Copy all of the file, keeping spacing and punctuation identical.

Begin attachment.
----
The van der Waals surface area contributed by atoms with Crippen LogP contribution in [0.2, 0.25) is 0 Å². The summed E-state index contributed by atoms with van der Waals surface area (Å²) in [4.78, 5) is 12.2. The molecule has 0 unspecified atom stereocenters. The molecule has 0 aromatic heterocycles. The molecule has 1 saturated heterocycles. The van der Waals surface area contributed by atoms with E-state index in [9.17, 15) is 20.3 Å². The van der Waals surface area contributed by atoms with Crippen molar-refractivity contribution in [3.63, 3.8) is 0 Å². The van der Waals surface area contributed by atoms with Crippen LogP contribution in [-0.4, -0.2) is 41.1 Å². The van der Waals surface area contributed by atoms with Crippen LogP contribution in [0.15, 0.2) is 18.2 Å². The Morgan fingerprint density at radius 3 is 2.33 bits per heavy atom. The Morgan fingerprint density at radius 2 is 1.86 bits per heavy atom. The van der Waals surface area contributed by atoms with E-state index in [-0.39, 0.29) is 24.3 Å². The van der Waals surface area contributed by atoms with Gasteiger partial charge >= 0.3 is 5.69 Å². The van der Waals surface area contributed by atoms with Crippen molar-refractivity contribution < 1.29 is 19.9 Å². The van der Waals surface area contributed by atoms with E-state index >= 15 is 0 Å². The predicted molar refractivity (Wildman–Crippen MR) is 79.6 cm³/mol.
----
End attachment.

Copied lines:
The van der Waals surface area contributed by atoms with Crippen LogP contribution in [0.2, 0.25) is 0 Å². The summed E-state index contributed by atoms with van der Waals surface area (Å²) in [4.78, 5) is 12.2. The molecule has 0 unspecified atom stereocenters. The molecule has 0 aromatic heterocycles. The molecule has 1 saturated heterocycles. The van der Waals surface area contributed by atoms with E-state index in [9.17, 15) is 20.3 Å². The van der Waals surface area contributed by atoms with Crippen molar-refractivity contribution in [3.63, 3.8) is 0 Å². The van der Waals surface area contributed by atoms with Crippen LogP contribution in [-0.4, -0.2) is 41.1 Å². The van der Waals surface area contributed by atoms with Crippen LogP contribution in [0.15, 0.2) is 18.2 Å². The Morgan fingerprint density at radius 3 is 2.33 bits per heavy atom. The Morgan fingerprint density at radius 2 is 1.86 bits per heavy atom. The van der Waals surface area contributed by atoms with E-state index in [-0.39, 0.29) is 24.3 Å². The van der Waals surface area contributed by atoms with Gasteiger partial charge >= 0.3 is 5.69 Å². The van der Waals surface area contributed by atoms with Crippen molar-refractivity contribution < 1.29 is 19.9 Å². The van der Waals surface area contributed by atoms with E-state index >= 15 is 0 Å². The predicted molar refractivity (Wildman–Crippen MR) is 79.6 cm³/mol.